The most Kiwi of deep tech startups, however, is Halter — a company that spun out of Rocket Lab and produces solar-powered smart cow collars that allow farmers to remotely shift and virtually fence and monitor cows in order to optimize pasture time. Founder Craig Piggott grew up on a dairy farm watching his parents struggle with the relentless work. After studying engineering at Auckland University of Technology and working at Rocket Lab, Piggott combined his experience to come up with a somewhat wacky and ambitious hardware and software play. Rocket Lab founder Peter Beck, who backed Halter, told TechCrunch he thinks it will be a globally scalable billion-dollar company.

The epitome of New Zealand’s deep tech scene is its over $1.75 billion space industry. Rocket Lab, which is now a U.S.-owned company after a SPAC merger, put New Zealand on the map as a place with minimal air traffic, clear skies and favorable aerospace regulations. As a result, companies are forming that can either send payloads into space or provide services to existing space companies.

Outset-backed Zenno Astronautics, for example, is developing a fuel-free satellite propulsion system that uses magnets powered by solar panels. Dawn Aerospace is working toward a remotely piloted aircraft that could take off like a normal airplane, drop a satellite payload and be back home in 15 minutes. And Astrix Autonautics, a startup founded by three Auckland University students, is being trialed by Rocket Lab to see if they can more than double the power-to-weight ratios of solar arrays used today.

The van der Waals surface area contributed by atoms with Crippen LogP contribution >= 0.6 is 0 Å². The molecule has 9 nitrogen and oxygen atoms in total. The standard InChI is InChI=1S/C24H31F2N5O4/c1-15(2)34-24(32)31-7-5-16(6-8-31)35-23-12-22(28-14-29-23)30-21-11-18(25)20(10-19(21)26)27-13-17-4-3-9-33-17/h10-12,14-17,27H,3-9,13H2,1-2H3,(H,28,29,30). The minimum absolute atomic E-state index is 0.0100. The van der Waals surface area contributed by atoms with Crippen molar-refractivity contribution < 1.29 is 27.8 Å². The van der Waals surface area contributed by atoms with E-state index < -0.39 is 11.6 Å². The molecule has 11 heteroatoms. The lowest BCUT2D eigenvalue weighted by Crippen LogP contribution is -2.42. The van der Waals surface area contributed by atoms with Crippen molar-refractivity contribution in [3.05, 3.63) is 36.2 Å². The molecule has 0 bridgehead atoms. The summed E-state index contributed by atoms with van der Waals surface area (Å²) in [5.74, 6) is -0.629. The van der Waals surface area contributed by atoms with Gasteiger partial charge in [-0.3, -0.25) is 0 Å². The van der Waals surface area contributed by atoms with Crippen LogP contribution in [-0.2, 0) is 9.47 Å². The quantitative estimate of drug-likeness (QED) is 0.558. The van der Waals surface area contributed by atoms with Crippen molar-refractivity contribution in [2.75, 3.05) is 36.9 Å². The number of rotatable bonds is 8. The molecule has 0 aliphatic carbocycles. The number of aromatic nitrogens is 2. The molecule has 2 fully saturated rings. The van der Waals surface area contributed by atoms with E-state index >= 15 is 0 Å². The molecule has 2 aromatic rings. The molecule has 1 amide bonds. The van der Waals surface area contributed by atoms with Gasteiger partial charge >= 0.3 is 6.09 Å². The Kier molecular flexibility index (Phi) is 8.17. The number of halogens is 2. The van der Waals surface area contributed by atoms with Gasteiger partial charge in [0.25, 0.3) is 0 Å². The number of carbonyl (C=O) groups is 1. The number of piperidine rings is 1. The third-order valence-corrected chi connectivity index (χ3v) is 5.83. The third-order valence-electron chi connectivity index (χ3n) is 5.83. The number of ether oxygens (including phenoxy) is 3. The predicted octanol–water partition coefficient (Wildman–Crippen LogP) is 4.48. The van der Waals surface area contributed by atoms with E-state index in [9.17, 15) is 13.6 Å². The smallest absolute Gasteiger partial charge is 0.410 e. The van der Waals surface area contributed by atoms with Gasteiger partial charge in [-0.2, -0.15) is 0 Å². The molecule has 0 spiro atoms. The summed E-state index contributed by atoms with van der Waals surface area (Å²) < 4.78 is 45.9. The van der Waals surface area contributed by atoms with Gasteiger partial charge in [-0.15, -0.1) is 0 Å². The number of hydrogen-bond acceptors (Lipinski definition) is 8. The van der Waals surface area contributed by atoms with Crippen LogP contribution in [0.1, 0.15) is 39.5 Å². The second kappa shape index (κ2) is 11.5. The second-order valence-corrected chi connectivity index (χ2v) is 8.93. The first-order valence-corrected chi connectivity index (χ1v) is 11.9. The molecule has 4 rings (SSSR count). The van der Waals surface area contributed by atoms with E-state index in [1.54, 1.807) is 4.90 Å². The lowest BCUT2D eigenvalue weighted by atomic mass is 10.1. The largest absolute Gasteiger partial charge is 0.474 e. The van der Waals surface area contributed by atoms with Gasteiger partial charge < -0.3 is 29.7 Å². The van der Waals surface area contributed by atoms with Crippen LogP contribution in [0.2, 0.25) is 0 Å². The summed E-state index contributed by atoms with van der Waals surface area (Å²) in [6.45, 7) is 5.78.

New Zealand’s startup ecosystem poised to grow more ‘tall poppies’

New Zealand, a country of just under 5 million people, has historically flown under the radar of venture capitalism. A geographically isolated country with a “no worries!” culture and an economy based on raw materials, Aotearoa hasn’t stood out to investors in the Asia-Pacific region, especially not when they could set their sights on larger markets in China and Southeast Asia.

Now, investors see New Zealand as a country with a track record of building companies with global exits in SaaS, health tech and deep tech. Notable companies and exits like Xero, Pushpay, Aroa Biosurgery, Vend, Seequent, Halter and Rocket Lab have put local startups on the map, but the scene is still immature and will need steady direction before it becomes a globally competitive ecosystem. That said, the signs are all pointing to technology being New Zealand’s next export industry, as long as everyone keeps pushing in the same direction.